“If we have the class (because of public pressure) and get sued by the Free Thought Oasis group … they would win,” Green wrote. “Intelligent design is a religious point of view; it is not a recognized scientific view. It might make people around here mad, but it is a religious belief, not a science. … And so we’re basically hosting a Sunday School class here paid for by the taxpayers.”
ID is an evidence-based theory, however. And even if a class were to discuss religion, that’s not unusual. Amarillo College, supported by state and local funds, offers other courses on religion such as “Life of Christ” and “The Old Testament.”
As a compromise, Green suggested to Matney that the college allow “this Stan guy and the Freethought guy [to] have a public debate on our campus, called Evolution vs. Intelligent Design.”
Asked whether worries about separation of church and state were behind the cancellation, Matney repeated that his decision was based on format, not topic. “I certainly believe in a free discussion,” he said, adding that Amarillo College wants its continuing education classes to be held in a civil and positive climate. “I just think that the issue itself is a passionate issue, it's a controversial issue. … We decided, ‘Let’s find the proper format.’”
At least one student who had registered for the class complained in an email to Matney that he and a fellow classmate were “sadly disappointed in the cancellation; but even more in the reason given. It shows a lack in AC’s will to pursue enlightenment or a fear of institutional political incorrectness.”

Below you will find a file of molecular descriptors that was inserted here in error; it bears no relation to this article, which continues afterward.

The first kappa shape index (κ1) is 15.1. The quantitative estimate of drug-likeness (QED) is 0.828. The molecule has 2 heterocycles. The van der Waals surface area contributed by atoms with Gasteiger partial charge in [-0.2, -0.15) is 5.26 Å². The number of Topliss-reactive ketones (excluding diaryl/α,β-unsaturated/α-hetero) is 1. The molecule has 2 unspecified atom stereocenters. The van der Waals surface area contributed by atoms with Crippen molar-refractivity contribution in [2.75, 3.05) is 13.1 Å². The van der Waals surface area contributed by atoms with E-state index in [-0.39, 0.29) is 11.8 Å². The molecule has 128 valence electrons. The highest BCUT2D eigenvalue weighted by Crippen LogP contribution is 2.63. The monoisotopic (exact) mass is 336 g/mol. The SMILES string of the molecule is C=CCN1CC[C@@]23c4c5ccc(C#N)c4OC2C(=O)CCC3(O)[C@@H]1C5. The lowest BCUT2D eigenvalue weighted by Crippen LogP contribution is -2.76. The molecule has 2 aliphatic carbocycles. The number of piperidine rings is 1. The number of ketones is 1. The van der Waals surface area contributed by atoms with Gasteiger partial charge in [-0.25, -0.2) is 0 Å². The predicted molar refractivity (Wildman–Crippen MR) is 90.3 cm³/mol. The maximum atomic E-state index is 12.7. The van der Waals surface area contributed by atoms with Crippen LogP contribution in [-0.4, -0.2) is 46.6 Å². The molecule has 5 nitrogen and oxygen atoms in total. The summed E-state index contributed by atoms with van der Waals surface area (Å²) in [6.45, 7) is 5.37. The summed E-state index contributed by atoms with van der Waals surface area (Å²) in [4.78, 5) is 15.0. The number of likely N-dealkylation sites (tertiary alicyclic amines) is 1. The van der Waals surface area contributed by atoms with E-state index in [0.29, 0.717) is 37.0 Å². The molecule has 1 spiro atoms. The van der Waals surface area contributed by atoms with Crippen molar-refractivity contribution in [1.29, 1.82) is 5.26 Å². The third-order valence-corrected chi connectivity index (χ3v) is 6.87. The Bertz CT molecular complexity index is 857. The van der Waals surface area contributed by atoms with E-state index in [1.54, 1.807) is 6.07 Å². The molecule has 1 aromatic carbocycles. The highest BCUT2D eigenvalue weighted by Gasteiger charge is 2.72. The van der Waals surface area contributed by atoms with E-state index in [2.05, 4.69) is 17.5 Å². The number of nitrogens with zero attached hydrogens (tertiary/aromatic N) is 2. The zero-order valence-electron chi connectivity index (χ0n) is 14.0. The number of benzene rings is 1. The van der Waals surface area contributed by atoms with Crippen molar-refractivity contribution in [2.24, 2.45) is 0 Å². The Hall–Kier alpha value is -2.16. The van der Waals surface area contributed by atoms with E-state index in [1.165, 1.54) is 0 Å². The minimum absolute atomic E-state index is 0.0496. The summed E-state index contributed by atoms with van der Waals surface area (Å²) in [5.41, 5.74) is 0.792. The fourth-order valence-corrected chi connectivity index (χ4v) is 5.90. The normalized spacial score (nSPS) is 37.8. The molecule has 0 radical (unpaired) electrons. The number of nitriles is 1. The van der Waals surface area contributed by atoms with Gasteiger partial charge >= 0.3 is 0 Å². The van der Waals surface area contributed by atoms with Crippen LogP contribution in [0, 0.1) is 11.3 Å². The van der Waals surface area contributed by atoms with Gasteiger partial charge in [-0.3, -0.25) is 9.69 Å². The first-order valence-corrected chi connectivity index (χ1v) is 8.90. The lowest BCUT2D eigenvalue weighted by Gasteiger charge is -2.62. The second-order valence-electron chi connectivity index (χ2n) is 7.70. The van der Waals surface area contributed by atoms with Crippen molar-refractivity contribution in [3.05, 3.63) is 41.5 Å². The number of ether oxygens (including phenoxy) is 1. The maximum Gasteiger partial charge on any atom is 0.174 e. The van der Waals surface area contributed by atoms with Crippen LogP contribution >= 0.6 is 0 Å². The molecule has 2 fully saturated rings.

In an Aug. 22 email to the board of regents, Matney explained his reasoning in more detail. “A gentleman,” he wrote in a reference to Farren, had been “disturbed by the class and indicated his intent to enroll students who might potentially create a disruptive environment in the classroom—a ‘protest’ if you will. It appeared to us that there would be a significant chance of conflict and disruption in this environment.”
Matney continued, “After considerable deliberation, we concluded that because … this issue is ‘emotionally charged,’ and because there appears to be two ‘sides’ who feel strongly about the issue, we could not guarantee a positive learning experience for our students enrolled in these classes.”